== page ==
Hi, i dont know the answer to your question, but i do know what i have, and what i am getting. I am getting AC. I have invasive lobular carcinoma, of a very unusual type. lymph node involvement of a serious nature,plus vascular, lymphatic and neural invasion. my tumour is strongly ER positive, and i will be getting tamoxifen after a full mastectomy after chemo is finished. i think i researched CMF vs CA at the beginning, but forget the results. whatever they were, i was happy with the CA. it is very potent, so i'm told. oh, my tumour was 2.5 cm, with embolisms up to 1 cm away from orig site, and another tumour further away, hence the mastectomy to come. the grade was in the middle on the bloom richardson scale.you may be interested to know that here in canada they do not test for the other items yu mention because feel there is not yet enough proven significance to them. you might also be interested to knwo that here in canada the radiation is 16 days, yet much longer in states. my onco explained that the dose i get in total will be the same as in us, except in larger portions per time. canadain research has shown it is as effective, and faster for patient. but in the states, he explained, radiation docs get paid per treatment, therefore to their financial advantage to keep it longer, despite the proven research! hope something here helps! susan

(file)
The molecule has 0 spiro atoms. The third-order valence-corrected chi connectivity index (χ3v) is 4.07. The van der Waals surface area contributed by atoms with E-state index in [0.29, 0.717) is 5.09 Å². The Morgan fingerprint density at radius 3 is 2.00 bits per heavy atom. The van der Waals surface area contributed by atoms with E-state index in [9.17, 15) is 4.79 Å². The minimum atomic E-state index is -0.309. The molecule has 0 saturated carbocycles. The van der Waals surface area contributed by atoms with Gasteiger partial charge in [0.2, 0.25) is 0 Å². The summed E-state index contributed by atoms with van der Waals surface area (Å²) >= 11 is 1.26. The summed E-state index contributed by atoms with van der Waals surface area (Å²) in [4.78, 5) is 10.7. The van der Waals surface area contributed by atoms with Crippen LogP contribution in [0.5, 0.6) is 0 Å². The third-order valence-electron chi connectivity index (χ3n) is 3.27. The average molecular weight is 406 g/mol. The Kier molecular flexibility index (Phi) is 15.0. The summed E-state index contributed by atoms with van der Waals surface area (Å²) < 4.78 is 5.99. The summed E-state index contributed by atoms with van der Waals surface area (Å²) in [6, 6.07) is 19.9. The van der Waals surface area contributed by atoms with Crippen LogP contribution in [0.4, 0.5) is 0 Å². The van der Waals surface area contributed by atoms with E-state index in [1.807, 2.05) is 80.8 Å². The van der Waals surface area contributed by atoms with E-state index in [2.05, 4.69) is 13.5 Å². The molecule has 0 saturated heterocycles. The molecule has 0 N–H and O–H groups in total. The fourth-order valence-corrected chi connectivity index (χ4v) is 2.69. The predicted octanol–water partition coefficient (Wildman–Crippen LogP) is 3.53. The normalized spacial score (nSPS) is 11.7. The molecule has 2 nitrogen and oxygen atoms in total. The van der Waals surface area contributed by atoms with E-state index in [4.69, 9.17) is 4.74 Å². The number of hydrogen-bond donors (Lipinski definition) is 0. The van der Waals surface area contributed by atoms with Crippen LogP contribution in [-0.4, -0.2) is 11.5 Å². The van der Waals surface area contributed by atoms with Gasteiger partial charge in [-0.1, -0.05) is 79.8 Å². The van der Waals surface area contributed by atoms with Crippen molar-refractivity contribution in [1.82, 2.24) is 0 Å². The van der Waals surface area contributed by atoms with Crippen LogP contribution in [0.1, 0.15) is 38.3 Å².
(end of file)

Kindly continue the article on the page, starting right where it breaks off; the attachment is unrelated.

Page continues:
lhakons
Posts: 26
Joined: Nov 2000

Susan:

Thanks for the info -- that's really interesting about the radiation! I'm going to a University hospital facility for that, so I can probably get away with asking the radiation oncologist about that.